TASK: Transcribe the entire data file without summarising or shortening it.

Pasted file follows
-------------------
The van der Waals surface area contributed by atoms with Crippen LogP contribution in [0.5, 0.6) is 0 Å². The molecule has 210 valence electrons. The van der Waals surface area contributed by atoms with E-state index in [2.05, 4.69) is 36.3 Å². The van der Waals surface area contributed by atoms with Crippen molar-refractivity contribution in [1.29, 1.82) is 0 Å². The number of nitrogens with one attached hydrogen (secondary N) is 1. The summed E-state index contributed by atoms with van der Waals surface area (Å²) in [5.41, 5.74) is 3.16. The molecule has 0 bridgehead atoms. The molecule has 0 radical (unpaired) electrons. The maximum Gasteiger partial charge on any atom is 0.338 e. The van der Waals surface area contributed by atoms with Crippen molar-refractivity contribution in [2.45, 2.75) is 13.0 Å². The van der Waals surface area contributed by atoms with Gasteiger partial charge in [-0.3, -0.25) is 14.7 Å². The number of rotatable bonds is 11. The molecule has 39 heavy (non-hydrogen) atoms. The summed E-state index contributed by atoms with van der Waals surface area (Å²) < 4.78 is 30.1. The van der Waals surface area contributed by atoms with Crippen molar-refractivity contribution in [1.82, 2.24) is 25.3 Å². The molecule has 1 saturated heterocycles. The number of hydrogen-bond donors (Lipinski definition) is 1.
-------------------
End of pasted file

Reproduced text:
The van der Waals surface area contributed by atoms with Crippen LogP contribution in [0.5, 0.6) is 0 Å². The molecule has 210 valence electrons. The van der Waals surface area contributed by atoms with E-state index in [2.05, 4.69) is 36.3 Å². The van der Waals surface area contributed by atoms with Crippen molar-refractivity contribution in [1.29, 1.82) is 0 Å². The number of nitrogens with one attached hydrogen (secondary N) is 1. The summed E-state index contributed by atoms with van der Waals surface area (Å²) in [5.41, 5.74) is 3.16. The molecule has 0 bridgehead atoms. The molecule has 0 radical (unpaired) electrons. The maximum Gasteiger partial charge on any atom is 0.338 e. The van der Waals surface area contributed by atoms with Crippen molar-refractivity contribution in [2.45, 2.75) is 13.0 Å². The van der Waals surface area contributed by atoms with Gasteiger partial charge in [-0.3, -0.25) is 14.7 Å². The number of rotatable bonds is 11. The molecule has 39 heavy (non-hydrogen) atoms. The summed E-state index contributed by atoms with van der Waals surface area (Å²) < 4.78 is 30.1. The van der Waals surface area contributed by atoms with Crippen molar-refractivity contribution in [1.82, 2.24) is 25.3 Å². The molecule has 1 saturated heterocycles. The number of hydrogen-bond donors (Lipinski definition) is 1.